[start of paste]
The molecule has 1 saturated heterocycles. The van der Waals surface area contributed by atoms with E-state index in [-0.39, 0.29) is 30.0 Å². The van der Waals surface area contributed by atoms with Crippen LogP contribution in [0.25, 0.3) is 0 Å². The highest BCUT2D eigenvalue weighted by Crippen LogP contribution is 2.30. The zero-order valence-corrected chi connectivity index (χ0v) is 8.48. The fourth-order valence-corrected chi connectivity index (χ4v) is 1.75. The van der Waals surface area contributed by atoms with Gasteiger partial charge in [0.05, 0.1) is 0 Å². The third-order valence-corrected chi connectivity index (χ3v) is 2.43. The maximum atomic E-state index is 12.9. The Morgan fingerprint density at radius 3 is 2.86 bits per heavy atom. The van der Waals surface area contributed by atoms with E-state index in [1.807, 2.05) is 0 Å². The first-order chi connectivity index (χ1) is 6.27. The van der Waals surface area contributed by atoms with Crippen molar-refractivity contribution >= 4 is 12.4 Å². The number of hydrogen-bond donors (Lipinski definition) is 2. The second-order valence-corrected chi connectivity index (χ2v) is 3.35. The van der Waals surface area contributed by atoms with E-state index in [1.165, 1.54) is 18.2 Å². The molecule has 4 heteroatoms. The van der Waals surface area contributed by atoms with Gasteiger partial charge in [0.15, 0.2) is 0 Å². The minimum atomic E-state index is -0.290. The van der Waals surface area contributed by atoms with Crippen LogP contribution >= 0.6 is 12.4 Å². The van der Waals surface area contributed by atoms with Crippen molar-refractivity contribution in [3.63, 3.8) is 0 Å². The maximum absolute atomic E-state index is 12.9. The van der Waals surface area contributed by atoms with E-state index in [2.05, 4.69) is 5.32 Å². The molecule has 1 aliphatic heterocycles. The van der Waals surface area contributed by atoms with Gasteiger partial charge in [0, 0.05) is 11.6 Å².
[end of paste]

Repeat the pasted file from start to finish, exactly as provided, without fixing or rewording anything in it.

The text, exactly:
The molecule has 1 saturated heterocycles. The van der Waals surface area contributed by atoms with E-state index in [-0.39, 0.29) is 30.0 Å². The van der Waals surface area contributed by atoms with Crippen LogP contribution in [0.25, 0.3) is 0 Å². The highest BCUT2D eigenvalue weighted by Crippen LogP contribution is 2.30. The zero-order valence-corrected chi connectivity index (χ0v) is 8.48. The fourth-order valence-corrected chi connectivity index (χ4v) is 1.75. The van der Waals surface area contributed by atoms with Gasteiger partial charge in [0.05, 0.1) is 0 Å². The third-order valence-corrected chi connectivity index (χ3v) is 2.43. The maximum atomic E-state index is 12.9. The Morgan fingerprint density at radius 3 is 2.86 bits per heavy atom. The van der Waals surface area contributed by atoms with E-state index in [1.807, 2.05) is 0 Å². The first-order chi connectivity index (χ1) is 6.27. The van der Waals surface area contributed by atoms with Crippen molar-refractivity contribution >= 4 is 12.4 Å². The number of hydrogen-bond donors (Lipinski definition) is 2. The second-order valence-corrected chi connectivity index (χ2v) is 3.35. The van der Waals surface area contributed by atoms with E-state index in [1.165, 1.54) is 18.2 Å². The molecule has 4 heteroatoms. The van der Waals surface area contributed by atoms with Gasteiger partial charge in [0.15, 0.2) is 0 Å². The minimum atomic E-state index is -0.290. The van der Waals surface area contributed by atoms with Crippen LogP contribution >= 0.6 is 12.4 Å². The van der Waals surface area contributed by atoms with Crippen molar-refractivity contribution in [3.63, 3.8) is 0 Å². The maximum absolute atomic E-state index is 12.9. The van der Waals surface area contributed by atoms with E-state index in [2.05, 4.69) is 5.32 Å². The molecule has 1 aliphatic heterocycles. The van der Waals surface area contributed by atoms with Gasteiger partial charge in [0, 0.05) is 11.6 Å².